Last December I spoke to a conference of the religious literacy organisation Lapido Media, on the influence Islamists have developed on the British left. A chunk of my speech was on the direct influence groups like MEND have on the Labour Party, and Andy Burnham in particular.
You can read the speech here (pdf) and below.
For two background papers on the Islamisation of the left in Britain, please go here.
The text of the speech is below, with Burnham covered at the start, and to the end:
The demise of critical thinking: how Islamist organizations corrupt the academy
by Dr Paul Stott
It needs to be stressed though that this is not simply about the far left or even the left of the Labour party. MP and former Shadow Home Secretary Andy Burnham’s recent opposition to the Government’s Prevent strategy was not rooted, as it could have been, in a consideration of whether it is wise for the Government to be challenging its citizens’ legally held and legally practised political beliefs. Burnham did not seem to be stressing the importance of developing critical thinking in young people, the need to teach people how to think rather than what to think. Instead,at a Labour conference fringe event organized by the Islamist group Muslim Engagement and Development (MEND),he ran with a series of Islamist tropes: that Prevent demonises Muslims; that it stigmatizes the Muslim community; that Prevent has no community support; and that only through working with the community can any problems be addressed.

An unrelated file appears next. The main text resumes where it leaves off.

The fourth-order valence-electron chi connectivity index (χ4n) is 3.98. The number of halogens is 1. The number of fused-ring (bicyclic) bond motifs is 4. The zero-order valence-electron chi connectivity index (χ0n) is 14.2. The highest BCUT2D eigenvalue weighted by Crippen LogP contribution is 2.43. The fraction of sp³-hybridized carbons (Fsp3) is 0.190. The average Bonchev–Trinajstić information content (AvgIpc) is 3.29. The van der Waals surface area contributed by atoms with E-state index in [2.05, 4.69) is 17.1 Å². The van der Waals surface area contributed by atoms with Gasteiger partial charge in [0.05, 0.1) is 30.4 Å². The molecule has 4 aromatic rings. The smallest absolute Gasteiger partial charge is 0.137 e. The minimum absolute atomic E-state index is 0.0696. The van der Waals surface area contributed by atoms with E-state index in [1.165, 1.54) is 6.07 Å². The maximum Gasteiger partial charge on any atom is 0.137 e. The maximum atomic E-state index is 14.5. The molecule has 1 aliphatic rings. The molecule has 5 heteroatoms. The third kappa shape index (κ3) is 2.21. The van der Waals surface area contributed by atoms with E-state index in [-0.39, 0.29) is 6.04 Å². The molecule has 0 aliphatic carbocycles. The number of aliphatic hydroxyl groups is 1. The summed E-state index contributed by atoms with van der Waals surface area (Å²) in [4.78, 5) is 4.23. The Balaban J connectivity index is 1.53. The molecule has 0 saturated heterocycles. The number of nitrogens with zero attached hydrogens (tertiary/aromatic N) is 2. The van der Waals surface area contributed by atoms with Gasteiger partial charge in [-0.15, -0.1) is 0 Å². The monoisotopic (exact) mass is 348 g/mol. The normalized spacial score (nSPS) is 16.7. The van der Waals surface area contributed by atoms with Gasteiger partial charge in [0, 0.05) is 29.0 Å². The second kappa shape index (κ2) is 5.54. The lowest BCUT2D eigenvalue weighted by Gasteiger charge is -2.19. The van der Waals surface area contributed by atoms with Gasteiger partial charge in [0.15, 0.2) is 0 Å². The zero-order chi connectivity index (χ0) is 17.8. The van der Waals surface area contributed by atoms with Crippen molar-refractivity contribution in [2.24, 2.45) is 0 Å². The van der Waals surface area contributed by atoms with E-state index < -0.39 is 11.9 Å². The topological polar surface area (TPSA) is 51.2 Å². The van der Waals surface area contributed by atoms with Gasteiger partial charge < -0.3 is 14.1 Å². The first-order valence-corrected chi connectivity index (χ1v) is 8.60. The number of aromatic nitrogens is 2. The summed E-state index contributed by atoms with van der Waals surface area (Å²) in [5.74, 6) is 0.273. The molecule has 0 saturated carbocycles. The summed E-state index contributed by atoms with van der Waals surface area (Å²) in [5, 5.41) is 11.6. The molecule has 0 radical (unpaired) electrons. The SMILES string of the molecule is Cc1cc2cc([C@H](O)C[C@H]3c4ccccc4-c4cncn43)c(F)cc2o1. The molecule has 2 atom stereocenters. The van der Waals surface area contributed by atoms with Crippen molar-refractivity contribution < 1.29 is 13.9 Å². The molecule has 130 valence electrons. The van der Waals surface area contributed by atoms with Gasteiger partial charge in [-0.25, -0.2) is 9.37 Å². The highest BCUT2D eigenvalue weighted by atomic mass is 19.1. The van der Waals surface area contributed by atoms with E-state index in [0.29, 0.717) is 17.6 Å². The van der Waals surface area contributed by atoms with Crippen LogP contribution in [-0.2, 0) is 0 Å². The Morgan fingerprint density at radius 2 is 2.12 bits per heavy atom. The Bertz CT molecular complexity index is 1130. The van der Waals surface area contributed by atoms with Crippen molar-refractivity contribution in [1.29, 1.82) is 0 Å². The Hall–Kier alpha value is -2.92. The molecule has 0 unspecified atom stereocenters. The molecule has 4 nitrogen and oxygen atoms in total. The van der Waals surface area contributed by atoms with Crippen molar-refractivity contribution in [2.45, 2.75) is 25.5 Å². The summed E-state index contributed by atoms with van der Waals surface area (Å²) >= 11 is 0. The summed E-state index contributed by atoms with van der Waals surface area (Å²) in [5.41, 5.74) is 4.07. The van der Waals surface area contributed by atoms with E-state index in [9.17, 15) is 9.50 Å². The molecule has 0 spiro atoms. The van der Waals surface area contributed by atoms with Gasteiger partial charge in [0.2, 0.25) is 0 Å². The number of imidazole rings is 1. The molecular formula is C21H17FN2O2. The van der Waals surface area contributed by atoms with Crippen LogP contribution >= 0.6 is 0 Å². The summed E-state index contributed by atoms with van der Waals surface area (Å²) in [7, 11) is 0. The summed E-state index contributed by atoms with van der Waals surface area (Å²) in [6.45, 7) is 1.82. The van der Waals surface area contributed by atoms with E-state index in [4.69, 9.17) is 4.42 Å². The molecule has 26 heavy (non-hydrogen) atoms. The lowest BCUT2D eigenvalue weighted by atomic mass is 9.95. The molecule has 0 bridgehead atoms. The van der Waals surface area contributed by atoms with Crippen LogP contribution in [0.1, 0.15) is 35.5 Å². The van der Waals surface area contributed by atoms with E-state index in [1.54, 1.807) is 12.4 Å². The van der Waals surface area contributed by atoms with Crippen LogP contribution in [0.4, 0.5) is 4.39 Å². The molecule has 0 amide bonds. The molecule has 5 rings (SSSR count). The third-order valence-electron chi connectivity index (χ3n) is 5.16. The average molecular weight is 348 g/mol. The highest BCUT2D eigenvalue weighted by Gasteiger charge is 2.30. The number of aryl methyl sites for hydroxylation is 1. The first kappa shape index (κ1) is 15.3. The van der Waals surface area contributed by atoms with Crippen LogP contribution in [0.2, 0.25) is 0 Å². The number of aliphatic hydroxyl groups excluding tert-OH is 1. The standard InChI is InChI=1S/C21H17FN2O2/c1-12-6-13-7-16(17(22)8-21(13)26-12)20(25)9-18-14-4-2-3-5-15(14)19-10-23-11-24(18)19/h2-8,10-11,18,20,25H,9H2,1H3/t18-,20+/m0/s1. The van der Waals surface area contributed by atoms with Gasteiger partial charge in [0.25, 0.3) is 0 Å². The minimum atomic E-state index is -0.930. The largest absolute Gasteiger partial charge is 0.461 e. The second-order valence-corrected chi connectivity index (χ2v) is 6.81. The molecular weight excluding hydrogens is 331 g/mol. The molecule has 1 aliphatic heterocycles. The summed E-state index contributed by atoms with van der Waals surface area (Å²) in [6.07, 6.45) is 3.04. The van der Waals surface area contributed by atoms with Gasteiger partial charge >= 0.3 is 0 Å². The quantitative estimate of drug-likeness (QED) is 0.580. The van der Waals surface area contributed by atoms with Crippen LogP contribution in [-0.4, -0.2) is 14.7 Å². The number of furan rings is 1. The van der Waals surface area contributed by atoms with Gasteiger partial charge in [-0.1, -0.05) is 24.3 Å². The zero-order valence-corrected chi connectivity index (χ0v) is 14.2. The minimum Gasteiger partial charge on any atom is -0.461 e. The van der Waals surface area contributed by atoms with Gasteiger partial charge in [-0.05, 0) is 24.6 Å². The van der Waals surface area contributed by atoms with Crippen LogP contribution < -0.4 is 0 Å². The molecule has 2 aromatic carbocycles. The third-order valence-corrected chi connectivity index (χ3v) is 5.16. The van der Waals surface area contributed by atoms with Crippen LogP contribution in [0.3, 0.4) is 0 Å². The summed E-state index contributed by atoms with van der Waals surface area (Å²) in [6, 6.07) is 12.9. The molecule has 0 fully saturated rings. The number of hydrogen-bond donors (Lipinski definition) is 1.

Those views are now virtually hegemonic in academia, and in trades unions such as the National Union of Teachers (NUT), or the University and College Union (UCU).
A civil liberties critique of Prevent is barely made. The ‘Islamophobia’ argument predominates, even though Home Office figures at 31 December 2015 recorded that of 143 people in jail for terrorist offences in Great Britain, 139 affirmed themselves to be Muslim. Some figure, when Muslims are usually considered to be between five and ten per cent of our population.
There are Islamic organizations trying to shape how we think about terrorism in this country, how we respond to people fighting in Syria, or those who support jihadist groups. And they have been doing this for some time. The Muslim Council of Britain for example were lobbying the Metropolitan Police on this in the late 1990s.